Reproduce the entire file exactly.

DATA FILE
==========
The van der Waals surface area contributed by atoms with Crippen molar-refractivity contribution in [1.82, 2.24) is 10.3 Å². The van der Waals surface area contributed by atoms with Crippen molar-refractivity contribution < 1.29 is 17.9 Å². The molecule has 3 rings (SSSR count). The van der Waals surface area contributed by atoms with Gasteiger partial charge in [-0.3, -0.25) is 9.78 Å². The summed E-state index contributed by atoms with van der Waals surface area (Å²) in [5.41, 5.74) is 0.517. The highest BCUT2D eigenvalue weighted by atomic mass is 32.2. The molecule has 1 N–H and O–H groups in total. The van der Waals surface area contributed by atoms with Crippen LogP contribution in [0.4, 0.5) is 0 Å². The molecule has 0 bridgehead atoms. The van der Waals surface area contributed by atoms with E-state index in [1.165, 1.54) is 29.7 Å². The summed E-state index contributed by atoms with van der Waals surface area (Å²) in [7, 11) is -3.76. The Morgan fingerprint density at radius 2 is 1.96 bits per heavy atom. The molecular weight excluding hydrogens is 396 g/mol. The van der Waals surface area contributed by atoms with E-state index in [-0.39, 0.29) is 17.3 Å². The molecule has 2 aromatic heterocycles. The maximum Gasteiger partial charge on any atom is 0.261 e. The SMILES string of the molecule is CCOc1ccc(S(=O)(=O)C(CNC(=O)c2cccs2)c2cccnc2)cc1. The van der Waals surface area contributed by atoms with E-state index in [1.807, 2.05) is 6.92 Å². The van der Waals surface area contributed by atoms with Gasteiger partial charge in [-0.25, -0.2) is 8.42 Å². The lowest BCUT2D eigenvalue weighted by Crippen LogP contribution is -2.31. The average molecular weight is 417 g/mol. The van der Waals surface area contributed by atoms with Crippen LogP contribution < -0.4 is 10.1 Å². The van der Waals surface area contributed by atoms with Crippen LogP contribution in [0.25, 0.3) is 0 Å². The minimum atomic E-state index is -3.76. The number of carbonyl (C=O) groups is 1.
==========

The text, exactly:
The van der Waals surface area contributed by atoms with Crippen molar-refractivity contribution in [1.82, 2.24) is 10.3 Å². The van der Waals surface area contributed by atoms with Crippen molar-refractivity contribution < 1.29 is 17.9 Å². The molecule has 3 rings (SSSR count). The van der Waals surface area contributed by atoms with Gasteiger partial charge in [-0.3, -0.25) is 9.78 Å². The summed E-state index contributed by atoms with van der Waals surface area (Å²) in [5.41, 5.74) is 0.517. The highest BCUT2D eigenvalue weighted by atomic mass is 32.2. The molecule has 1 N–H and O–H groups in total. The van der Waals surface area contributed by atoms with Crippen LogP contribution in [0.4, 0.5) is 0 Å². The molecule has 0 bridgehead atoms. The van der Waals surface area contributed by atoms with E-state index in [1.165, 1.54) is 29.7 Å². The summed E-state index contributed by atoms with van der Waals surface area (Å²) in [7, 11) is -3.76. The Morgan fingerprint density at radius 2 is 1.96 bits per heavy atom. The molecular weight excluding hydrogens is 396 g/mol. The van der Waals surface area contributed by atoms with E-state index in [-0.39, 0.29) is 17.3 Å². The molecule has 2 aromatic heterocycles. The maximum Gasteiger partial charge on any atom is 0.261 e. The SMILES string of the molecule is CCOc1ccc(S(=O)(=O)C(CNC(=O)c2cccs2)c2cccnc2)cc1. The van der Waals surface area contributed by atoms with E-state index in [1.807, 2.05) is 6.92 Å². The van der Waals surface area contributed by atoms with Gasteiger partial charge in [-0.25, -0.2) is 8.42 Å². The lowest BCUT2D eigenvalue weighted by Crippen LogP contribution is -2.31. The average molecular weight is 417 g/mol. The van der Waals surface area contributed by atoms with Crippen LogP contribution < -0.4 is 10.1 Å². The van der Waals surface area contributed by atoms with Crippen LogP contribution in [0.25, 0.3) is 0 Å². The minimum atomic E-state index is -3.76. The number of carbonyl (C=O) groups is 1.